British Columbia

Relief and excitement as mass vaccination clinic opens in Whistler

Stephanie Burns was first in line Monday as a mass vaccination COVID-19 clinic opened up at the convention centre in Whistler, B.C.

All adults in the B.C. resort community are now eligible for the shot following spike in numbers

A man is framed by closed shops as he rides his bike in Whistler, B.C., on May 15, 2020. (Jonathan Hayward/The Canadian Press)

Stephanie Burns was first in line Monday as a mass vaccination COVID-19 clinic opened up at the convention centre in Whistler, B.C.

"I thought a lot more people would be here, so I left a lot of time," she joked as she spoke with CBC News in front of a relatively sparse lineup.

"Everybody I've talked to is very excited and stoked this is happening in Whistler."

All adults who live and work in Whistler are eligible to receive a vaccine beginning this week. Vancouver Coastal Health (VCH) launched the two-week vaccination campaign because the virus continues to race through the resort community, with more than 1,500 confirmed cases and three surges since the beginning of the year.

According to VCH, the Howe Sound region where Whistler is located currently has the highest rate of COVID-19 of any local health area in B.C.

Many of Whistler's recent cases were determined to be the P1 strain of the virus originally found in Brazil, which is three times more infectious than the original strain of coronavirus and more virulent among young people.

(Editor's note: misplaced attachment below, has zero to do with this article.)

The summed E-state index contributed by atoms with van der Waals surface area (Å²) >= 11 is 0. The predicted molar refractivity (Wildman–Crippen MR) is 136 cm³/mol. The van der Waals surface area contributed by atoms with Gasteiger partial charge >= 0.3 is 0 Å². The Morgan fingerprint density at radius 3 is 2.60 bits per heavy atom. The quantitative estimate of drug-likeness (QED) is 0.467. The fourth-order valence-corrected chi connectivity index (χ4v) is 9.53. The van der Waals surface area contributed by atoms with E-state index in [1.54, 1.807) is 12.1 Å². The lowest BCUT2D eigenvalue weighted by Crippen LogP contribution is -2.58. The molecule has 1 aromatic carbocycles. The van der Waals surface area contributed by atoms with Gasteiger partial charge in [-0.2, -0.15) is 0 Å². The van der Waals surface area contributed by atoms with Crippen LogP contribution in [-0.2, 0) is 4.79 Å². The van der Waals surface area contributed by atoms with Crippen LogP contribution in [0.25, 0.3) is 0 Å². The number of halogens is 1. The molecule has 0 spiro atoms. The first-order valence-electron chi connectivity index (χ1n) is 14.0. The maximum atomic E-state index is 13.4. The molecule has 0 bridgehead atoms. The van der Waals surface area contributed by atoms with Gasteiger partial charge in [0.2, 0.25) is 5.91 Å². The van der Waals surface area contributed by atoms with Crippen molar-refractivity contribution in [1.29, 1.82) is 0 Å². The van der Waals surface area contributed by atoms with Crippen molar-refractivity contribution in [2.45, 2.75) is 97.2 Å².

Some Whistler residents line up outside the convention centre Monday morning as all adults became eligible for a COVID-19 vaccine. (CBC)

Whistler Mayor Jack Crompton said that by his estimate, roughly 15,000 people will be eligible in the area. The community has struggled to keep case counts low as visitors continued to visit the mountain, while a large number of locals live in close quarters because of a housing shortage.

"Certainly, housing is one of the things that is a real risk factor for our community — people are housed in congregate settings [with] six, eight people in one house and that really exposed us to some risk," he said.

"What has been a challenge with the variant is it came so quickly and so fast. I think [the province] responded well and took action that was, I think, difficult and certainly had a huge impact on our community but ultimately has allowed the spread to slow, to some measure."

'Tourism pays our bills'

The province shut down the resort at the end of March because too many people were travelling there, and Whistler-Blackcomb has decided not to reopen once the provincial health order lifts on Monday.

Local store owner Natalie Gabriel said she was excited and relieved to see a mass vaccination clinic in Whistler. She said it was unnerving to see tourists flocking to the community at the same time COVID-19 numbers were surging.

"Tourism pays our bills and for us to serve the tourists, we need to be able to be healthy and make them secure to come into our village," she said.

Those who received their first dose of a vaccine on Monday said they were impressed with how smooth the process was, but also aware that the end of the pandemic is still a long time in the future — especially with the summer season approaching and more tourists on the way.

"It's not some kind of shield of immunity. I'm still going to mask up and follow the rules," Dave Fitzgerald said.

Those eligible for a vaccine in Whistler must provide proof of their permanent residency or a recent pay stub to confirm they work in the area.

With files from Greg Rasmussen, Rhianna Schmunk and Bethany Lindsay


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